There are only a handful of metrics by which 2009 didn’t end as a successful year for AMD. With the launch of the Radeon HD 5800 series in September of that year AMD got a significant and unusually long-standing jump on the competition. By being the first company to transition a high-end GPU to TSMC’s 40nm process they were able to bring about the next generation of faster and cheaper video cards, quickly delivering better performance at better prices than their 55nm predecessors and competitors alike. At the same time they were the first company to produce a GPU for the new DirectX 11 standard, giving them access to a number of new features, a degree of future proofness, and good will with developers eager to get their hands on DX11 hardware.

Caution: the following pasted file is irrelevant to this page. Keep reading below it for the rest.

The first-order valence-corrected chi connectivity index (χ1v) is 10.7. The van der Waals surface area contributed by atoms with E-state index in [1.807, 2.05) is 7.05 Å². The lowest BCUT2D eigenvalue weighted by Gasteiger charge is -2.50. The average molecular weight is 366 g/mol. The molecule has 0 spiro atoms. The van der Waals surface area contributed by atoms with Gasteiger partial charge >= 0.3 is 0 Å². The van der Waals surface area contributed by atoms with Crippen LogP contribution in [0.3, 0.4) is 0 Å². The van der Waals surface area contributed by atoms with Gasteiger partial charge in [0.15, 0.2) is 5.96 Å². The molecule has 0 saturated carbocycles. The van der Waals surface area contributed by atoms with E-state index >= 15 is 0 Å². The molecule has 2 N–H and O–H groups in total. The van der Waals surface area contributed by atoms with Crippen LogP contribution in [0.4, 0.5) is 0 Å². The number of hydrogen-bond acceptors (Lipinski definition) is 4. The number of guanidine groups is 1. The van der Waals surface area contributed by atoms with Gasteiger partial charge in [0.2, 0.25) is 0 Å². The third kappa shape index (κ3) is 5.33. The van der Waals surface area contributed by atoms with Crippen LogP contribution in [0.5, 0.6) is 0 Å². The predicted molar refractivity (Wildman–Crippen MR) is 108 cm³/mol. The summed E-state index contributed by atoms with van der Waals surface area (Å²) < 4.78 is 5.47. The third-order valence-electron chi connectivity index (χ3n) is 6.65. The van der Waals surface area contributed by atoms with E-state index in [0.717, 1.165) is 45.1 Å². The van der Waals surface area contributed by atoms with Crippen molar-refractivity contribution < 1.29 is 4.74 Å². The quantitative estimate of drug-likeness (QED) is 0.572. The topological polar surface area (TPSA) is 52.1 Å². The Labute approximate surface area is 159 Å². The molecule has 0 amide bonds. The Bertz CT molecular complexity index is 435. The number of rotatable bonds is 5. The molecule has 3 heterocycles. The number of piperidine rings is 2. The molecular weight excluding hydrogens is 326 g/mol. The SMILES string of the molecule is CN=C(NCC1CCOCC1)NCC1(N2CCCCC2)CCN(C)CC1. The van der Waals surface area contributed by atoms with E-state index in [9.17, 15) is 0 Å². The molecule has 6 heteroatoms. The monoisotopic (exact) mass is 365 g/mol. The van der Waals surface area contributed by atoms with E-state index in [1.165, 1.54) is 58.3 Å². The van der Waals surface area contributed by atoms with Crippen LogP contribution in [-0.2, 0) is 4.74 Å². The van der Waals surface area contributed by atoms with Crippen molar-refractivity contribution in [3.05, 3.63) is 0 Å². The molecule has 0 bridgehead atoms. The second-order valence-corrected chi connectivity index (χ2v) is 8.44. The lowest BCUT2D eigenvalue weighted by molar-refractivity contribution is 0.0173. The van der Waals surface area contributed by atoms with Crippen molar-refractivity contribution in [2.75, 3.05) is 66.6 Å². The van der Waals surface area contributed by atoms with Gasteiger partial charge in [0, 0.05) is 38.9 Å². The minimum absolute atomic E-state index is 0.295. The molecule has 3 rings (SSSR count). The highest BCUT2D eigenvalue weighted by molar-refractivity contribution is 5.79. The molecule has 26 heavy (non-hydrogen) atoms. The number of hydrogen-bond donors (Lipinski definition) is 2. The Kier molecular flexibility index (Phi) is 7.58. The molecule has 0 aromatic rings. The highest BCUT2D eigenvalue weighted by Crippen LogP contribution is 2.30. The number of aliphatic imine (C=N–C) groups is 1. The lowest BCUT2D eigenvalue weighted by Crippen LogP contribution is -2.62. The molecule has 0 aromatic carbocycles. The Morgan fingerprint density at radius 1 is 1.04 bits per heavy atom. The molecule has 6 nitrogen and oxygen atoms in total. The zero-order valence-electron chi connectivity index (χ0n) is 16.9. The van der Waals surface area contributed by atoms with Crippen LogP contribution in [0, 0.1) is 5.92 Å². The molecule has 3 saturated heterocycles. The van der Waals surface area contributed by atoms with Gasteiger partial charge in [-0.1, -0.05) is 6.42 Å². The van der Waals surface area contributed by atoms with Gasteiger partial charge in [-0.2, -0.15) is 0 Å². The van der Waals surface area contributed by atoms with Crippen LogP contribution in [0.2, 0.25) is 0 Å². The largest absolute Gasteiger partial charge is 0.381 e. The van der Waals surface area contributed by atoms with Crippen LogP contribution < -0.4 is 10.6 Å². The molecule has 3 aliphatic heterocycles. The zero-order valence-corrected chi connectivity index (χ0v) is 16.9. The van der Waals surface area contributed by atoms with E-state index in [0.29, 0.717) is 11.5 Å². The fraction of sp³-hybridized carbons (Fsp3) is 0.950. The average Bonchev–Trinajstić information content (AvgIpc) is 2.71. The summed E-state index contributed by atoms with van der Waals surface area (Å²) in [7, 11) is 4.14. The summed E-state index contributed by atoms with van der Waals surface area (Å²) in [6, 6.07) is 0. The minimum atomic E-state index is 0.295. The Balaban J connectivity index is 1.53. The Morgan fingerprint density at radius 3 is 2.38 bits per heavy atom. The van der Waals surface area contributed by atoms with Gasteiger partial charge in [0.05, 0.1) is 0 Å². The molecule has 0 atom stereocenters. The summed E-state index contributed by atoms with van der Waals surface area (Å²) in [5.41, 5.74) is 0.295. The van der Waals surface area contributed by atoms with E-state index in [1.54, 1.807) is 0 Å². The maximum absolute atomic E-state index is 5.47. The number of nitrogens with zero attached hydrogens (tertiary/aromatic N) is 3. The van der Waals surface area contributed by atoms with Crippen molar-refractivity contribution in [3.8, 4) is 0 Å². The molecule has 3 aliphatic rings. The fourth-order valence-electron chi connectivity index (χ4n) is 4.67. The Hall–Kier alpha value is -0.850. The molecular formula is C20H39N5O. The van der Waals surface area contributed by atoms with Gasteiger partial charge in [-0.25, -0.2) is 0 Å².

Ultimately AMD held the high-end market for over 6 months until NVIDIA was able to counter back with the Fermi based GTX 400 series. Though it’s not unprecedented for a company to rule the high-end market for many months at a time, it’s normally in the face of slower but similar cards from the competition – to stand alone is far more rare. This is not to say that it was easy for AMD, as TSMC’s 40nm production woes kept AMD from fully capitalizing on their advantages until 2010. But even with 40nm GPUs in short supply, it was clearly a good year for AMD.